Monday, January 30, 2012

Concern over Google's new privacy policy

In recent days Google has been criticised for its new privacy policy which it says simplifies things across its large number of online tools and applications. But while there are some legitimate concerns, the criticism is unwarranted given the way most people use the web

From search to ads

While many think of Google as primarily a search engine, it has in fact become the world's biggest advertiser. In short, whether a user is checking their GMail, looking for information on a particular technology, or searching for a place or country, there will be advertisements places alongside the page or amongst the search results.

Since the web is saturated with advertisements, few people question the placing of Google's specifically chosen advertisements on their web space.

But with recent announcements concerning Google's plan to reshape the way it handles personal data, the debate over how that information is stored or used is concerning privacy advocates and rekindling the debate over whether Google's mantra of "do no evil" is being further eroded.

Relevant results

Search for 'television' and a page of results will appear connected to this subject. On the top will be two or three advertisements which depending upon your detected IP address will show retailers and online suppliers of such products. To the right will be an additional list of ads.

But even in the main list of search results will be a number of links which point to retailers, with perhaps only a couple linking to information about television as a subject. The Wikipedia page does in fact come at the top of the page, but many others would be irrelevant for those searching for information about the actual item itself.

In order to obtain such specific information it is necessary to add more key words to the search. Typing 'television' and 'invention' produces no advertisements and far more informative links. But as advertisers themselves become savvy, and incorporate Search Engine Optimisation [SEO] into their marketing strategy, even specific enquiries can lead to a page full of ads.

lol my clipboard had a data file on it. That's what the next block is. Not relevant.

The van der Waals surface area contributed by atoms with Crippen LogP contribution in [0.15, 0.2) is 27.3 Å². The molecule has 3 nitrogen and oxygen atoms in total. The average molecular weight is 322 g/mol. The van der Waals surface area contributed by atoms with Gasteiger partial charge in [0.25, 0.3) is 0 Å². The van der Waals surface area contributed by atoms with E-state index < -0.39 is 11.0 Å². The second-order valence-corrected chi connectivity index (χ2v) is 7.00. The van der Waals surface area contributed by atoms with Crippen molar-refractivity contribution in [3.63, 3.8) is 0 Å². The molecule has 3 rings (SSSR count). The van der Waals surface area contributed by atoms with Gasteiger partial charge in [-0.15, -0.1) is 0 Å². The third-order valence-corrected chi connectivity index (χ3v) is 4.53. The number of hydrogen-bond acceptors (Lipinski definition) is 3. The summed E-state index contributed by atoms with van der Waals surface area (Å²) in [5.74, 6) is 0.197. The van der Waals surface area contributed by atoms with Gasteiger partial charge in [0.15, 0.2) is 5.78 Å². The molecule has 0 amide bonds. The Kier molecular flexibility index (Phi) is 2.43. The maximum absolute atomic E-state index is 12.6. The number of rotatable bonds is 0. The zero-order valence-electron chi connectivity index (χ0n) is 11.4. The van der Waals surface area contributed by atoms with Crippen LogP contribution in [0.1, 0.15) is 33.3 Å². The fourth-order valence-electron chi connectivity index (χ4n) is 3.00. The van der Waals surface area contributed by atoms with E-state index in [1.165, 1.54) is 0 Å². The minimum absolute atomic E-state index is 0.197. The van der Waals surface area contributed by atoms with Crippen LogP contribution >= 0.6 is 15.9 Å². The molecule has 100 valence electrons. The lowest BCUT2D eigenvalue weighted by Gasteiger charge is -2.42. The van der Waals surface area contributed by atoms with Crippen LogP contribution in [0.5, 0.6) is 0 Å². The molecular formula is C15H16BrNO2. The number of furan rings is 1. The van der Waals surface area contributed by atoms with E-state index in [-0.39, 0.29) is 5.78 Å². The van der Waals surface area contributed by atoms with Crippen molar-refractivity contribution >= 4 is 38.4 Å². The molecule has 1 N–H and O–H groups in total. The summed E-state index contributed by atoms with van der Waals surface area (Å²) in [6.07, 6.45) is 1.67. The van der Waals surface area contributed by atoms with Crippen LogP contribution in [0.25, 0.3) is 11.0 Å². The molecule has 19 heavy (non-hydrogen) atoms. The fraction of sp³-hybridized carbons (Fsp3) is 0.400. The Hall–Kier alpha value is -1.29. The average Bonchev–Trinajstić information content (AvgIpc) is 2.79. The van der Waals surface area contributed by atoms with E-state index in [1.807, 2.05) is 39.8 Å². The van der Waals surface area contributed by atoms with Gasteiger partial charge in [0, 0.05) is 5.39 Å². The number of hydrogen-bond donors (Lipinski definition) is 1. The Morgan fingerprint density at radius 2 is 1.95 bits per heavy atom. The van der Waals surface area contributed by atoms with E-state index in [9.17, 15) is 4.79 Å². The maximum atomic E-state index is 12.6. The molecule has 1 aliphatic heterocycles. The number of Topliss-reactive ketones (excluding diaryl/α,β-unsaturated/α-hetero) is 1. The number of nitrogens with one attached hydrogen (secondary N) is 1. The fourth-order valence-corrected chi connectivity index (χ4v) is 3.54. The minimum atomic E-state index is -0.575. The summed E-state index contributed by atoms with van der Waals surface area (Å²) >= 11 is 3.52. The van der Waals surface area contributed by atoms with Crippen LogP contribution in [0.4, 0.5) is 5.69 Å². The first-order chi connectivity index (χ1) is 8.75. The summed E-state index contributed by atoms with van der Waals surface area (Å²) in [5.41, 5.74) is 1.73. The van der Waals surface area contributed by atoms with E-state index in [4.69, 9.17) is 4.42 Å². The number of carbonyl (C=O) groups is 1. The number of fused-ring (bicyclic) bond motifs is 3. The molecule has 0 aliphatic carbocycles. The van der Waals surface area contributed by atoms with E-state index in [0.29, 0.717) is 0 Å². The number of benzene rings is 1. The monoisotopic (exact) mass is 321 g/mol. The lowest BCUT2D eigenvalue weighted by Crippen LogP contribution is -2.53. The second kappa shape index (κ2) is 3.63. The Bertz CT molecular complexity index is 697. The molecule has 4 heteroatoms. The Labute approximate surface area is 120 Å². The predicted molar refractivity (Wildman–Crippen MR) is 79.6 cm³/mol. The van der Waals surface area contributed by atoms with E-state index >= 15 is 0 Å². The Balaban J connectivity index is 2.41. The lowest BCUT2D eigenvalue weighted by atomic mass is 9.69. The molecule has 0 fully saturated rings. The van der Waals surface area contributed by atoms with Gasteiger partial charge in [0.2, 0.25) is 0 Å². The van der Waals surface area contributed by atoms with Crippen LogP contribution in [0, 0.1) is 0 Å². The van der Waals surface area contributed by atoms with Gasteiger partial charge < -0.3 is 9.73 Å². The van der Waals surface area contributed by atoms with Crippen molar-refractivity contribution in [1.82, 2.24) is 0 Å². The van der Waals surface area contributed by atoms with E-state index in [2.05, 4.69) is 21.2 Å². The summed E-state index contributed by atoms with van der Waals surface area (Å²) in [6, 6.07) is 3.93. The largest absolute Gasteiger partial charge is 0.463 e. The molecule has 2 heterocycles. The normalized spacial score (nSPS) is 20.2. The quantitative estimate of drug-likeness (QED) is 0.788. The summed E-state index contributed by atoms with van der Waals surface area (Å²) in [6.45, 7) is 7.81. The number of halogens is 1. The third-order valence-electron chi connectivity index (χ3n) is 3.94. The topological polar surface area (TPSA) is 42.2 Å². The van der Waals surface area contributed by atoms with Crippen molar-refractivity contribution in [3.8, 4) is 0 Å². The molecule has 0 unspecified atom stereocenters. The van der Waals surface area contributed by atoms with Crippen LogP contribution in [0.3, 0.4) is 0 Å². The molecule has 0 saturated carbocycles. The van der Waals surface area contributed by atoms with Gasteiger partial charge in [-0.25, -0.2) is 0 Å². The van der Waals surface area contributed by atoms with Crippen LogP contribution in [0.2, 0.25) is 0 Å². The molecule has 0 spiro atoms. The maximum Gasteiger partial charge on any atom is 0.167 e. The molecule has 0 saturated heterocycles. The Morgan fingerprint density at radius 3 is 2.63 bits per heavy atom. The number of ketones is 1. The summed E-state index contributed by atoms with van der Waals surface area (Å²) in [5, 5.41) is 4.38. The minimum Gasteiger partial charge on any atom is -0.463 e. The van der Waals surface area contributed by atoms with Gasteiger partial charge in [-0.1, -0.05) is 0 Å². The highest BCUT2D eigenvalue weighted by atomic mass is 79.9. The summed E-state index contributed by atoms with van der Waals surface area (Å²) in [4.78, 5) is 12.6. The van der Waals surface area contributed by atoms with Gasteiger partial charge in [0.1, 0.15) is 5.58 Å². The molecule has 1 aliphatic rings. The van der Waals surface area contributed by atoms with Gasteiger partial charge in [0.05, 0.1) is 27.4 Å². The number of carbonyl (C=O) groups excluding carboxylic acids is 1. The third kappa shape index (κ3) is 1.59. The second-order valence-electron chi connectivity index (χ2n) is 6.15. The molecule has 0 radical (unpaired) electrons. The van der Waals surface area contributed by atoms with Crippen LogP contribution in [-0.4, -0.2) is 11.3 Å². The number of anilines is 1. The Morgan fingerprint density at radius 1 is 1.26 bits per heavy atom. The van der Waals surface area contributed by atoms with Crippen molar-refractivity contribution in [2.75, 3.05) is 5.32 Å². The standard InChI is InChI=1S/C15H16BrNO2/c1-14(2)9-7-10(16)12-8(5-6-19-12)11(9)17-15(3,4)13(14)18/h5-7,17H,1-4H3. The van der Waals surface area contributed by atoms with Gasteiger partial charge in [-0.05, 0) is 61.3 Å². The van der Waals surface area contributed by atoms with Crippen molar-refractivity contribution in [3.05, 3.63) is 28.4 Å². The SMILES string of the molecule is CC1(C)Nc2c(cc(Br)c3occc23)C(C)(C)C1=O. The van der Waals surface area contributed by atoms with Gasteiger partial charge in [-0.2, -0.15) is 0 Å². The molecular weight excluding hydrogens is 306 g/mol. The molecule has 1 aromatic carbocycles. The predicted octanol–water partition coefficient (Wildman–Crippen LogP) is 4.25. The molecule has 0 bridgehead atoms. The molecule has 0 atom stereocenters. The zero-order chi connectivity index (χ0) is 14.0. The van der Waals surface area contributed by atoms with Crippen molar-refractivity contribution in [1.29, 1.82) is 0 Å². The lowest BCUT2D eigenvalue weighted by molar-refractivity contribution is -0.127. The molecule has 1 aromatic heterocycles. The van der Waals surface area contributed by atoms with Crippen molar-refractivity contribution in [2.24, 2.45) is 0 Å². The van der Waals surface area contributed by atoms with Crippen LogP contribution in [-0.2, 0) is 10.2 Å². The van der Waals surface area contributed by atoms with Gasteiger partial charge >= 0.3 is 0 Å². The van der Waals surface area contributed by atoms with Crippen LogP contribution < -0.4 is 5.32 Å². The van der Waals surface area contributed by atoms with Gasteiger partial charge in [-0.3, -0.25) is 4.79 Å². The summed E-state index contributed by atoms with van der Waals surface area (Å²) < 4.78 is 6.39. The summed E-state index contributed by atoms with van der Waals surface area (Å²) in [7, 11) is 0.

Users of GMail will also be familiar with advertisements alongside their messages. While some are contextually related to the email content, others may have been picked due to a users email history.

Collecting data

Adverts are not placed in Google Calendar or Docs, but it is possible that content is scanned in order that Google can make contextual ad placements in other products.

In fact Google freely admits in its new policy that it collects "information about the services that you use and how you use them, such as when you visit a website that uses our advertising services or you view and interact with our ads and content."

Logging locations

But why should this matter? After all if a user is looking for a product, is it not better that relevant products and services appear in search results rather than ones that have no bearing or relevancy.

Some have criticised in particular Google's logging of people's actual location. But by identifying IP addresses and other methods to locate a user's whereabouts, information can be tailored and be more specific. A search for 'TV guide' would be far less useful if it gave returned results from all around the world rather than one's actual location.


For its part Google says it it trying to be transparent and make things easier for its users.  "We're making things simpler and we're trying to be upfront about it," Google Policy Manager Betsy Masiello said on a blogpost.

But while Google say that individuals and companies still have control over what is shared or stored, some companies and government organisations remain uneasy about the changes.